After knocking out one day of serious driving from Chicago, Illinois to Joplin, Missouri, Day 2 of Route 66 was going to be another doozy! Passing over the Missouri/Kansas border, the part of the road in Kansas was just under 13 miles, but it had a lot to see.
Phillips 66 Gas Station, Baxter Springs KS
Adding to my list of old gas stations, the Independent Oil Gas Service Station is a great example of the typical 1930s style home-like gas stations, designed to comfort weary travelers. You can find the classic station at 940 Military Avenue, and you will also find a Route 66 Visitor’s Center there.
Across the street, make sure to check out the giant vintage Texaco sign.
Eisler Brothers Old Riverton Store, Riverton KS
This old grocery store has been on Route 66 since the beginning. It still sells groceries, so it’s a great place to stock up on snacks. Conveniently, part of the store has shifted into a place to get Route 66 souvenirs.
Rainbow or Marsh Arch Bridge, Riverton KS
The Rainbow Curve bridge was constructed in 1923 over Brush Creek. It is the only remaining Marsh “rainbow” arch style bridge on Route 66, made of reinforced concrete and designed by James Barney Marsh.
Service Station, Commerce OK
And here we have another service station, well it was a Marathon Oil service station at one point in its life. Now the structure on 100 Main Street is a Dairy King snack shop.
Allen’s Fillin’ Station, Commerce OK
Make a 180 degree turn from where you are standing at the Dairy King, and you will see Allen’s Fillin’ Station, a vintage 1930 “cottage style” gas station that looks like it is built into the building wall. Along with Gary’s Gay Parita gas station outside of Springfield, Missouri, this was one of my top places to photograph along Route 66. The colors are magnificent, and if you pump up the contrast, it is a really compelling shot.
Mickey Mantle’s Childhood Home, Commerce OK
While in Commerce, Oklahoma you would be remiss if you were to not visit the childhood home of its most famous resident, baseball great Mickey Mantle. The house is located at 319 S. Quincy Street.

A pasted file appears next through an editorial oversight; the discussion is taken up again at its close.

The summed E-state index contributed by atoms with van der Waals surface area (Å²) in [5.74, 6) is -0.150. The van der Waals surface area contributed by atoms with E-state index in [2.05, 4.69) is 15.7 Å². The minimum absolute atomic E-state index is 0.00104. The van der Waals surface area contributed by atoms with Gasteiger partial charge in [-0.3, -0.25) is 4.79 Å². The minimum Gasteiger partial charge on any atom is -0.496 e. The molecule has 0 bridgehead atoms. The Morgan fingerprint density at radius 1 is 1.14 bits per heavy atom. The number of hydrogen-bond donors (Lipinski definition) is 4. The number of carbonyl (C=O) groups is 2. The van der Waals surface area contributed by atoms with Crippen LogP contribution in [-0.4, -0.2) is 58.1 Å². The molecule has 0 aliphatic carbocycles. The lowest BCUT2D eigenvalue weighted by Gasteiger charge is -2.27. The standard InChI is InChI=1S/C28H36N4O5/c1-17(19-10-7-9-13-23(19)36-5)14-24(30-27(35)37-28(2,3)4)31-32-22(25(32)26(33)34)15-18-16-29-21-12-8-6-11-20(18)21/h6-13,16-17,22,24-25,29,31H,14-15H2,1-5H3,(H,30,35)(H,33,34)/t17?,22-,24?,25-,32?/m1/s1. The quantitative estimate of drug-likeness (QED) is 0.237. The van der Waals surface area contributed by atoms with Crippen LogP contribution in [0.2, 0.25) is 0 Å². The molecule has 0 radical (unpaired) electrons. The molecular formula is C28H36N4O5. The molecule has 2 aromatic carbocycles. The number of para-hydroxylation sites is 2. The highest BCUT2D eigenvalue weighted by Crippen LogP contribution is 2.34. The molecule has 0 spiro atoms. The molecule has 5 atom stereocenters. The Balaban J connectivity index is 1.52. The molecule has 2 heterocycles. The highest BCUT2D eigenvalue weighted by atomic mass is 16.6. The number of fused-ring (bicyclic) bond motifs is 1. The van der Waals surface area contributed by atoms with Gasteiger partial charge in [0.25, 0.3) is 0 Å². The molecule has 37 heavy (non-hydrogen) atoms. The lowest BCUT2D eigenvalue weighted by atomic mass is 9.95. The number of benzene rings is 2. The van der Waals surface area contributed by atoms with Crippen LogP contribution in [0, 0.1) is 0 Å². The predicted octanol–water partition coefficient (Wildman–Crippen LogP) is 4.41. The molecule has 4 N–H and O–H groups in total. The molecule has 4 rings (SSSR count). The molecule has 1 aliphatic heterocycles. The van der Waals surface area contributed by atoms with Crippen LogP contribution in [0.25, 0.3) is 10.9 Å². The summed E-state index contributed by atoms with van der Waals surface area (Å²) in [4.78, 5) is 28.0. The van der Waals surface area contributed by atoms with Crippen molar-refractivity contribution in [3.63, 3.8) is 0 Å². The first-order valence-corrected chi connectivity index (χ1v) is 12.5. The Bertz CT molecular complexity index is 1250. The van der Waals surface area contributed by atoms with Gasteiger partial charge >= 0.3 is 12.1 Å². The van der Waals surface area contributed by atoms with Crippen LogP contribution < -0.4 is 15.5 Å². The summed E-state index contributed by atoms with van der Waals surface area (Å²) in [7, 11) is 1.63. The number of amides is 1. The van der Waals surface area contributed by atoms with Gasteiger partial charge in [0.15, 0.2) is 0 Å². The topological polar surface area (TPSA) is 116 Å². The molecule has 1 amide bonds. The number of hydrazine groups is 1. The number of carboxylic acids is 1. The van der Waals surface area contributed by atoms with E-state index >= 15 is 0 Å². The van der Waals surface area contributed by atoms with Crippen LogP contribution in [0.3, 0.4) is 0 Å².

Ku-Ku Burger, Miami OK
Waylan’s Ku-Ku Burger is a Route 66 classic eatery, distinguishing itself with its large yellow cuckoo bird on the building. This is actually the last remaining Ku-Ku restaurant out of a chain, started in the 1960s, that once numbered 200. You can find this bright red building at 915 Main Street.
Blue Whale, Catoosa OK
When I saw this giant blue whale off the side of the road, I was reminded of my own childhood: going to the local swim park on the lake, swimming and hanging out with friends. The whale play structure was built in the early 1970s and has slides and ladders to enhance the pond’s swimming experience. Back in its heyday, the whale was part of a larger park entertainment facility, the Fun and Swim Blue Whale and Animal Reptile Kingdom. The official address for the pond is 2680 Oklahoma 66.
Round Barn, Arcadia OK
Built in 1898, after an extensive process of curving all of the pieces of wood, this round barn is one of the most interesting structures along Route 66. Enter in 107 Oklahoma 66 into your GPS, and you should be able to easily find this famous barn.
Pony Bridge, Exit 101 off I-44